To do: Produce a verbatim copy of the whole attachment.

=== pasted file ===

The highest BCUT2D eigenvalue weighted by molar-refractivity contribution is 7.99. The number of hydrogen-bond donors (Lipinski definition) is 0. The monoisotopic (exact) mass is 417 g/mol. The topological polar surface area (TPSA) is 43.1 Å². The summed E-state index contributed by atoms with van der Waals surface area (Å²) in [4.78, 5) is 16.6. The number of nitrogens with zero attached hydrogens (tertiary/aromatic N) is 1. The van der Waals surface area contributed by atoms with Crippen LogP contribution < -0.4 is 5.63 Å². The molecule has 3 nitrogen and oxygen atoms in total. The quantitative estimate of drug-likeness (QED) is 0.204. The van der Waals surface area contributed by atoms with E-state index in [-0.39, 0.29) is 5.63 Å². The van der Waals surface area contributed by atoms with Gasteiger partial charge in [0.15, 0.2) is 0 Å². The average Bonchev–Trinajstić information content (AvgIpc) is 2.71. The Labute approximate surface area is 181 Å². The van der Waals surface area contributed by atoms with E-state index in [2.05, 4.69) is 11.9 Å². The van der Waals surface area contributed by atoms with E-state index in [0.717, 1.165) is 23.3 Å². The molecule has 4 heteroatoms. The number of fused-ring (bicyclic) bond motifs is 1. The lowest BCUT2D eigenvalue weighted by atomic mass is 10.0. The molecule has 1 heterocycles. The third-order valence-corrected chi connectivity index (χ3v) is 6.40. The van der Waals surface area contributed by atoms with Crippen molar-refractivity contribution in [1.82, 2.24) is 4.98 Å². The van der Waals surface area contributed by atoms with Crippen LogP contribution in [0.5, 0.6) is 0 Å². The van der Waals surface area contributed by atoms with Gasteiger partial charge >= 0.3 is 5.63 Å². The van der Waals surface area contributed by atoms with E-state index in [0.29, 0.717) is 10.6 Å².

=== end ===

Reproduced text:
The highest BCUT2D eigenvalue weighted by molar-refractivity contribution is 7.99. The number of hydrogen-bond donors (Lipinski definition) is 0. The monoisotopic (exact) mass is 417 g/mol. The topological polar surface area (TPSA) is 43.1 Å². The summed E-state index contributed by atoms with van der Waals surface area (Å²) in [4.78, 5) is 16.6. The number of nitrogens with zero attached hydrogens (tertiary/aromatic N) is 1. The van der Waals surface area contributed by atoms with Crippen LogP contribution < -0.4 is 5.63 Å². The molecule has 3 nitrogen and oxygen atoms in total. The quantitative estimate of drug-likeness (QED) is 0.204. The van der Waals surface area contributed by atoms with E-state index in [-0.39, 0.29) is 5.63 Å². The van der Waals surface area contributed by atoms with Gasteiger partial charge in [0.15, 0.2) is 0 Å². The average Bonchev–Trinajstić information content (AvgIpc) is 2.71. The Labute approximate surface area is 181 Å². The van der Waals surface area contributed by atoms with E-state index in [2.05, 4.69) is 11.9 Å². The van der Waals surface area contributed by atoms with E-state index in [0.717, 1.165) is 23.3 Å². The molecule has 4 heteroatoms. The number of fused-ring (bicyclic) bond motifs is 1. The lowest BCUT2D eigenvalue weighted by atomic mass is 10.0. The molecule has 1 heterocycles. The third-order valence-corrected chi connectivity index (χ3v) is 6.40. The van der Waals surface area contributed by atoms with Crippen molar-refractivity contribution in [1.82, 2.24) is 4.98 Å². The van der Waals surface area contributed by atoms with Crippen LogP contribution in [0.5, 0.6) is 0 Å². The van der Waals surface area contributed by atoms with Gasteiger partial charge >= 0.3 is 5.63 Å². The van der Waals surface area contributed by atoms with E-state index in [0.29, 0.717) is 10.6 Å².